News & Opinion » News

Activists track local hate movement


Members of Metro Justice and Eastside Antifascists are tracking the actions of local individuals who participate in regional and national white nationalist and white supremacist rallies and are spreading racist ideologies on far-right message boards.

Metro Justice's organizing director, Colin O'Malley, says in the last year he has received word of individuals planning Rochester meetings through the neo-Nazi site The Daily Stormer. And he says the March Against Sharia Law, held in Syracuse in June, was a gathering of a similar assortment of the far-right groups that congregated in Charlottesville for the Unite the Right white supremacists rally.

"There's increasingly this actual organized basis for which people on the far, far right are coming together and sharing, really at its core, a violent ideology," O'Malley says. "At this point we need to be having real conversations about the fact that these folks are organizing in our communities, and how do we respond."

On message boards, residents of the Rochester area have posted hate messages referring not only to African Americans but also to Jews, gays, and lesbians and have discussed crashing local anti-racism rallies.

In June, Metro Justice's office was the target of intimidation when two men arrived at the door asking for O'Malley, who was in a meeting. They handed a flier with a picture of Pepe the frog — a cartoon drawing that has become an alt-right mascot — to Metro Justice fundraising and membership director Andrew Thomas.

Shortly thereafter, O'Malley discovered that the same flier was dropped at his home — indicating that the men knew where he lived.

There have been other documented instances of race-based intimidation in Rochester. During the Trump presidential campaign, white supremacist fliers were left at Brighton and Pittsford residences. And someone runs a hate-filled Facebook page, called Rochester NY Crime, which targets and insults black people and where people gather online to unleash epithets and violent discussions. The many petitions asking Facebook to take the page down have been unsuccessful.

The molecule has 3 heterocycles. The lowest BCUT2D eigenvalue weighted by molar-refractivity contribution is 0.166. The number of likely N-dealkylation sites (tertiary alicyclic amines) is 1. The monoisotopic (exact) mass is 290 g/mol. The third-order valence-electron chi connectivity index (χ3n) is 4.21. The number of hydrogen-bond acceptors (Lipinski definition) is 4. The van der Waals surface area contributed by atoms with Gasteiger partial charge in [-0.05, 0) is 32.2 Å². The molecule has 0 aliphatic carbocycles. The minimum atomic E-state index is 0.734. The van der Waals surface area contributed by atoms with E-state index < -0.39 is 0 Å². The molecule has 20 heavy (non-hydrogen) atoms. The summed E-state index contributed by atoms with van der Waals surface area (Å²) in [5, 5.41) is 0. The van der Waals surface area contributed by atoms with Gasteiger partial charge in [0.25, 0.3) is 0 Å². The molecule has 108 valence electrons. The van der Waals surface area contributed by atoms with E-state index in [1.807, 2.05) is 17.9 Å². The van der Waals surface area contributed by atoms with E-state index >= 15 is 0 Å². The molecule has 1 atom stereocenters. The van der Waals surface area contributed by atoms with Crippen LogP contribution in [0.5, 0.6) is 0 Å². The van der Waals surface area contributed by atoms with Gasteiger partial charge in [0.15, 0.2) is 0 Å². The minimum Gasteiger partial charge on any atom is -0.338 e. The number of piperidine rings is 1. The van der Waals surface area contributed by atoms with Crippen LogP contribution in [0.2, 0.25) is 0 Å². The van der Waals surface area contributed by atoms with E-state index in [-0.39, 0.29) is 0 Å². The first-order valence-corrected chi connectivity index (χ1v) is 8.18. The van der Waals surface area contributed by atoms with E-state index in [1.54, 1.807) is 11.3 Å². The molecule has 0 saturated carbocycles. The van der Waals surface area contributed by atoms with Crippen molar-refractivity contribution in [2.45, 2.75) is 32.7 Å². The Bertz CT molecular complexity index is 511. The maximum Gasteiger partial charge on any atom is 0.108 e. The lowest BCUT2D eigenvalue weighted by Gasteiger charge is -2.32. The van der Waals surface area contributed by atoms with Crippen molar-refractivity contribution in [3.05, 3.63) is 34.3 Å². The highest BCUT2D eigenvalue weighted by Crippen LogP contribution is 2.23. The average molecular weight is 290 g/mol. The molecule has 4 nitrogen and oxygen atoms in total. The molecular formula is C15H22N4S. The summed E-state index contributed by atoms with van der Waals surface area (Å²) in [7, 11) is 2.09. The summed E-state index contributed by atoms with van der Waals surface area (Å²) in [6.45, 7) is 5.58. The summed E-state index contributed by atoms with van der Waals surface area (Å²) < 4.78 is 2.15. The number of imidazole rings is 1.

News broke last week that Honeoye Falls man Jarrod Kuhn attended the Charlottesville rally. Kuhn was identified in photographs and videos taking part in the tiki torch demonstration and lunging at counter-protestors the next day. The Democrat & Chronicle reported that he was also at the Syracuse rally in June.

Members of Eastside Antifascists distributed hundreds of fliers in Honeoye Falls saying that Kuhn was involved in the rally. Kuhn has denied being a white supremacist and told the Democrat & Chronicle that he was there simply to protest the removal of the statue of Robert E. Lee.

Perinton resident Robert Sayer Jr. was at the Charlottesville rally as well – and was identified in a photo taken at the Syracuse rally. On August 17, Sayer was arrested after he engaged in an unprovoked attack on an elderly man at a Fairport gas station. Sayer told officers that he attacked the elderly man because he thought he was a communist.

Eastside Antifascism volunteer Peter Berkman says some people have suggested that outing racists and white supremacists is a call for violence against them. "We've never called for violence," he said last week. "We don't believe that that's the appropriate response to this situation."

"I think the way that we address this is by simply informing the community of who these people are," to bring them "out of the shadows," he said.